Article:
According to current trends, the melting of ice in Greenland will cause 100 million people to flood each year at the end of the century, which adds up to 400 million in total due to all the sea level rise. These are not unlikely events or small impacts; they are happening and will be devastating for coastal communities. ”

Caused by warming

The climate models regionals used by the team of researchers showed that half of the ice loss was due to rising air temperatures. The other half was caused by the rising ocean temperature.

Download glaciers that split icebergs in the waters of the Mogens Heinesen fjord in southwest Greenland. Credit: Benoit Lecavalier

The doctor. Erik Ivins of the Jet Propulsion Laboratory NASA and lead author of the study said in a statement:

Polar ice satellite observations are essential to monitor and predict how the climate change could affect ice losses and sea level rise. While computer simulation allows us to make projections from climate change scenarios, satellite measurements provide irrefutable evidence. ”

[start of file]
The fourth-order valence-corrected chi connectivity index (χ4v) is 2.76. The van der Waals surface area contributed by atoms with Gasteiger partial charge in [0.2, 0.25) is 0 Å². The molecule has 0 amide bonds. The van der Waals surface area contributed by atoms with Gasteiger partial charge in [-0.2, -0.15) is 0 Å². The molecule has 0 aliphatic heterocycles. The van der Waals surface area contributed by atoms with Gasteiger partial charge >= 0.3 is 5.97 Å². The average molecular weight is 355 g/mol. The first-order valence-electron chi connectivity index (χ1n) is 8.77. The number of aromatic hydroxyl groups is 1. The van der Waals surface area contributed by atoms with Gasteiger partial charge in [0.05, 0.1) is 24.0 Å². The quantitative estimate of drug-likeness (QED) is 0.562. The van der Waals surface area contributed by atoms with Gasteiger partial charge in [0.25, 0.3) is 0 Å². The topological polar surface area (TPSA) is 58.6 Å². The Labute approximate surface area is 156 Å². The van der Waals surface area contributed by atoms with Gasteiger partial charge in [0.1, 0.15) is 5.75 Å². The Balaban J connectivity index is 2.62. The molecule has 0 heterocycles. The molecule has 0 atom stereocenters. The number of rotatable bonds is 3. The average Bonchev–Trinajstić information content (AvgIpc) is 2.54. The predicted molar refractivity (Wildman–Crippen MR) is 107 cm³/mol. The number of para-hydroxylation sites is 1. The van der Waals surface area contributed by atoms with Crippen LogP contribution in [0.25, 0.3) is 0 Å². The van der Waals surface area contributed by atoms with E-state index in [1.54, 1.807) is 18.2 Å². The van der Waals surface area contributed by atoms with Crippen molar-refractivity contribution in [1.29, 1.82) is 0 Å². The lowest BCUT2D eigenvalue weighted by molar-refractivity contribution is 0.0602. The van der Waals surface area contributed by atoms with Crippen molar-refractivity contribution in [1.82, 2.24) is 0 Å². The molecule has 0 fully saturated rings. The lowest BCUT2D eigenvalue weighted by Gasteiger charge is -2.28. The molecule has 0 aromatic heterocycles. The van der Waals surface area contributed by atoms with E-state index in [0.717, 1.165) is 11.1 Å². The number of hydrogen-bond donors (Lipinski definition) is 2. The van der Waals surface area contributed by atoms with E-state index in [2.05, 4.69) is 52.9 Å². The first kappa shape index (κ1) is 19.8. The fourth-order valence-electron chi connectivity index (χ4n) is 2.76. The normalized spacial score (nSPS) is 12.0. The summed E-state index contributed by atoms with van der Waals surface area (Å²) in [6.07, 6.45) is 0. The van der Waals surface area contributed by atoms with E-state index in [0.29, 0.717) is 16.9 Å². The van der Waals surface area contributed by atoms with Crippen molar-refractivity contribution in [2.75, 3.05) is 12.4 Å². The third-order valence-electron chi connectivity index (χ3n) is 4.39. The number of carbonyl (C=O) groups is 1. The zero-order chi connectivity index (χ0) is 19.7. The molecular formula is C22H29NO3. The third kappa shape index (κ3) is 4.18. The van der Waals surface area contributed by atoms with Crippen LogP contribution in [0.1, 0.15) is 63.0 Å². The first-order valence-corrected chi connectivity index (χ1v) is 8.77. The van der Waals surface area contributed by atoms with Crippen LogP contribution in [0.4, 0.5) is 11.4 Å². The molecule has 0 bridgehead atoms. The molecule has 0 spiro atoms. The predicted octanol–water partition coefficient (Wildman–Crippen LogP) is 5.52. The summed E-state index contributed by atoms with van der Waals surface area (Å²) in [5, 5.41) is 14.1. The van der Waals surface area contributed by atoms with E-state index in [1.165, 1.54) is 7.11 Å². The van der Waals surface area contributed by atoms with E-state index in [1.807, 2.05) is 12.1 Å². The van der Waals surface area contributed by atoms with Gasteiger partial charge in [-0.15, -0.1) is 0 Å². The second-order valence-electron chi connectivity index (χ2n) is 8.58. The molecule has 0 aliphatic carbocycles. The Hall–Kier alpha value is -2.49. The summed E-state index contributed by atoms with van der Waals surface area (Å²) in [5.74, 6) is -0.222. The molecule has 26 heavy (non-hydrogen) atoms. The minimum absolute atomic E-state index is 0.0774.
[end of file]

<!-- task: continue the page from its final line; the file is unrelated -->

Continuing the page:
The team expects to continue monitoring the ice reduction in Greenland to determine the possible sea surge each year.

The research findings have been published in the journal. Nature.

Source: Leeds University / Phys.org

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Planet Earth

Bright Meteor Fireball Streaks over Phoenix, Arizona

Does it seem like these are on the rise?

via AZ Central:

By now, we all know, it didn’t really happen unless it’s confirmed via social media.

And that’s what was happening Friday night, as numerous Twitter posts surfaced from people who said they saw a bright light streak across the nighttime sky over Phoenix sometime around 9:30 p.m.

The posts described the sight as a green streak or light, possibly a large meteor or “shooting star,” but definitely more than a quick flash that such a phenomenon usually produces.

The Arizona Republic could not immediately confirm the source of the bright light, but several other Twitter posts reported seeing it from vantage points such as 32nd Street and Thomas Road, near the Phoenix Art Museum, or in north Phoenix.

Chris Coppola
AZ Central

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Planet Earth

Life on Earth can be explained by asteroid-eating bacteria

A new study suggests that asteroids can be a food source for living things, more specifically a microorganism called  Metallosphaera sedula , a metal-eating species.